### Cell staining with BODIPY dyes

The control cells (undifferentiated MSCs) and differentiated MSCs were stained with BODIPYs 1 or 2 according to the published procedure12 with modification. Before staining, the medium was replaced with cold Hank's solution without magnesium or calcium ions and phenol red, in order to induce the selective staining of the plasma membrane and to slow down endocytosis. The Hanks solution was then replaced with a cold PBS solution containing 26.7 μM of BODIPY, which was diluted from 1 mM DMSO stock (final concentration of DMSO 1 × 10−4%). Due to the formation of a multilayer cell structure as a result of the differentiation process, it was necessary to increase the rotor concentration to 26.7 μM (× 3 compared to the previously used in10 and to incubate with gentle shaking for 30 min at + 4 °C. The incubation solution of the dye was not washed for imaging. Imaging was conducted at + 18 °C. The staining of MSCs with a previously published probe BODIPY 216,17 was not successful, due to its poor uptake and brightness in the MSCs culture.

### Multiphoton fluorescence microscopy and FLIM

The fluorescence intensity and FLIM images of BODIPYs 1 and 2 were obtained using an LSM 880 (Carl Zeiss, Oberkochen, Germany) inverted laser scanning confocal microscope equipped with a time-correlated single photon counting (TCSPC) system (Sim-ple-Tau 152, Becker and Hickl GmbH, Berlin, Germany). BODIPY fluorescence was excited with a Chameleon Vision II (Coherent, Santa Clara, CA, USA) Ti:Sa femtosecond laser, using an 80 MHz repetition rate and a pulse duration of 140 fs at wavelengths of 850 nm. Emission was detected in the ranges 500–550 nm for monomers, and 598–660 nm for aggregates of BODIPY. 8,000–10,000 photons was collected per decay curve. The constant photon count rate during image acquisition lead to the absence of photobleaching. The average power of the Ti:Sa laser was measured using a PM100A power meter (ThorLabs Inc., Newton, NJ, USA). An internal microscope reference, reporting the two-photon excitation efficiency, was used to control the laser power in all experiments. The average power incident on the samples was approximately 6 mW. A C-Apochromat 40 × /1.2 water immersion objective was used for image acquisition37.

### Fluorescence lifetime analysis

FLIM images of 256 × 256 pixels and 512 × 512 pixels were obtained. FLIM data were analysed in the SPCImage software (Becker&Hickl, Germany) using a biexponential decay model (incomplete multiexponential). To maintain a minimum peak count in the decay of 1,000 counts per pixel we used binning 2. The scatter parameter was fixed across the image to account for scattered light from a thick cell layer. A pseudocolour scale was assigned to each fluorescence lifetime, amplitude and the goodness of fit χ2 values (red for small values and blue for large values) to provide the corresponding lifetime maps. In these experiments, fluorescent lifetime of the long decay component was used for the viscosity analysis. The viscosity values we determined according to the calibration of BODIPY 1 in methanol/glycerol solutions of known viscosity (SI, Figs. S45).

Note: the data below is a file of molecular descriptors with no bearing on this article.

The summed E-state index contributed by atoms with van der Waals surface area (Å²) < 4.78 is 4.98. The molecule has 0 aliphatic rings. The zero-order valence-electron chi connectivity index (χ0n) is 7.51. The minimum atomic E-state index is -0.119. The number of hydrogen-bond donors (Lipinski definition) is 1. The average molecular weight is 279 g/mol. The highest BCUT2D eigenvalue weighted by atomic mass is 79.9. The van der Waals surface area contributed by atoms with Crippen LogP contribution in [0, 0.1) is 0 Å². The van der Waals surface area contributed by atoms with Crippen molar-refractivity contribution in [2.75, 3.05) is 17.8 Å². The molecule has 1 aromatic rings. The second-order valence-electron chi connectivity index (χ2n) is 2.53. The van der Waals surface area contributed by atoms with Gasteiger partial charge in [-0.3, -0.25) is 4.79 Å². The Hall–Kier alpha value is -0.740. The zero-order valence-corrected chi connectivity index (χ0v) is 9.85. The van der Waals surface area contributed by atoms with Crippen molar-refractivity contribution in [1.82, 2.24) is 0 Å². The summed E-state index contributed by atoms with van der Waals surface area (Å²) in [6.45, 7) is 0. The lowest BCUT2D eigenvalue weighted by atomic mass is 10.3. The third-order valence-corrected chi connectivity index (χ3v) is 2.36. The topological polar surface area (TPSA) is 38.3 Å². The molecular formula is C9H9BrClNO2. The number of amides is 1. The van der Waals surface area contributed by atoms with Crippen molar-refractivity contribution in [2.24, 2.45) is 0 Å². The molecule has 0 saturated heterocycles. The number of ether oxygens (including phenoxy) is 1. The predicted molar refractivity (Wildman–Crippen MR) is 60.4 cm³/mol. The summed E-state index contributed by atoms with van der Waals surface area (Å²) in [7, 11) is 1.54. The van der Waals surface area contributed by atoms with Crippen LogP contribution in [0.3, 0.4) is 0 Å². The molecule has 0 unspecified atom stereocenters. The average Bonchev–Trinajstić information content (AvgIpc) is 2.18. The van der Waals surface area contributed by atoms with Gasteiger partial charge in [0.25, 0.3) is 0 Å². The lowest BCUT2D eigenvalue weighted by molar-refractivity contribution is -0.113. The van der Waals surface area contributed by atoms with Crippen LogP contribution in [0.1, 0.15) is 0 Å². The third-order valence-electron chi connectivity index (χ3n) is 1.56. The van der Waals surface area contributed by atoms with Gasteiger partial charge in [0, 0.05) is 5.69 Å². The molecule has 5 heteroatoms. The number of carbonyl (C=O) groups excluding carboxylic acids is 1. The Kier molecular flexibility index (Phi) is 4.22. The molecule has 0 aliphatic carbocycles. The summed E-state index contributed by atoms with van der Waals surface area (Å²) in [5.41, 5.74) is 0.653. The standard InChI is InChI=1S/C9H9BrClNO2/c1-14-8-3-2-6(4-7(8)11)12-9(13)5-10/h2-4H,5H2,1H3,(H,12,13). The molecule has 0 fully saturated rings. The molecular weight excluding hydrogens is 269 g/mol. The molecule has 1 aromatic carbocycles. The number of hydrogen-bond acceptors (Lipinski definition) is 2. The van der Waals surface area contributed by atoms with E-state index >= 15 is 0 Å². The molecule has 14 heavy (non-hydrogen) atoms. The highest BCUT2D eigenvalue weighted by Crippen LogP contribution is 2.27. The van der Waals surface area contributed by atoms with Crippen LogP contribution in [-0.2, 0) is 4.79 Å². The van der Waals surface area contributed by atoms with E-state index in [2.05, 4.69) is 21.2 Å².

### Sample preparation for ToF–SIMS

For analisis 5 × 105 MSC were tranfered on plates, which were coated with a polylysine layer to provide additional cell adhesion to the substrate. Thereafter some plates were placed in MesenCult MSC Basal Medium (Human) (Stemcell Technologies, Vancouver, BC, Canada) supplemented with 10% FBS, 0.58 mg/ml l-glutamine (PanEco, Moscow, Russia) and 40 U/ml gentamicin, other plates were placed in differentiating medium: MesenCult Osteogenic Stimulatory Kit (Human) (Stemcell Technologies) and Stem MACS Chondro Diff Media (MASC, Miltenyi Biotec GmbH, Bergisch Gladbach, Germany). The medium was changed every 3–4 days. The cell culture was maintained at 37 °C in a 5% CO2 humidified atmosphere37. 3 week later cells were fixed in 4% PFA solution. The surface of glasses with adsorbed cells was washed three times with PBS. Then, the samples were washed once with Milli-Q water to remove excess salts. Since ToF–SIMS analysis involves studies under vacuum condition, a cell dehydration was applied. Drying was carried out under gentle argon stream. In this process, the nozzle is positioned so that the argon blows the liquid across the surface of the substrate as previously described by Berman et al.39. Drying was carried out under argon condition.

### ToF–SIMS analysis

Mass spectrometry measurements were performed on a ToF–SIMS 5 instrument (ION-TOF Gmbh, Germany) equipped with a 30 keV Bi3+ liquid metal ion source. 18 mass spectra were recorded for each sample containing confluent layers of cells in spectroscopy mode for both positive and negative secondary ions. A randomly selected area of 300 × 300  μm2 with a resolution of 64 × 64 pixels was scanned for every mass spectrum. The primary ion current, measured by a Faraday cup, was 0.4 pA corresponding to the primary ion dose density ~ 4 × 1,011 ions/cm2, hich was below static SIMS limit. A low-energy electron flood gun was activated to avoid charging effects. Ion yields were calculated as an intensity of the corresponding peak of interest normalized to the total ion count amount26.

### Statistical analysis

Due to a significant internalization of BODIPY 1 it was impossible to analyze lifetime histograms from the whole field of view and, hence, the decays for analysis were selected point by point, ensuring the membrane location of the pixels selected. For each time point of the differentiation activity, from 23 to 78 randomly selected cells and from 47 to 120 pixel decays were inspected. The statistical analysis was performed using STATISTICA 64 software, version 10 (StatSoft Inc., Tulsa, OK, USA). Mean and standard deviation (SD) values were used to express the data. Differences in the mean values were tested for significance using the Student’s t test or the one-way ANOVA with Fisher’s post hoc test (p ≤ 0.05).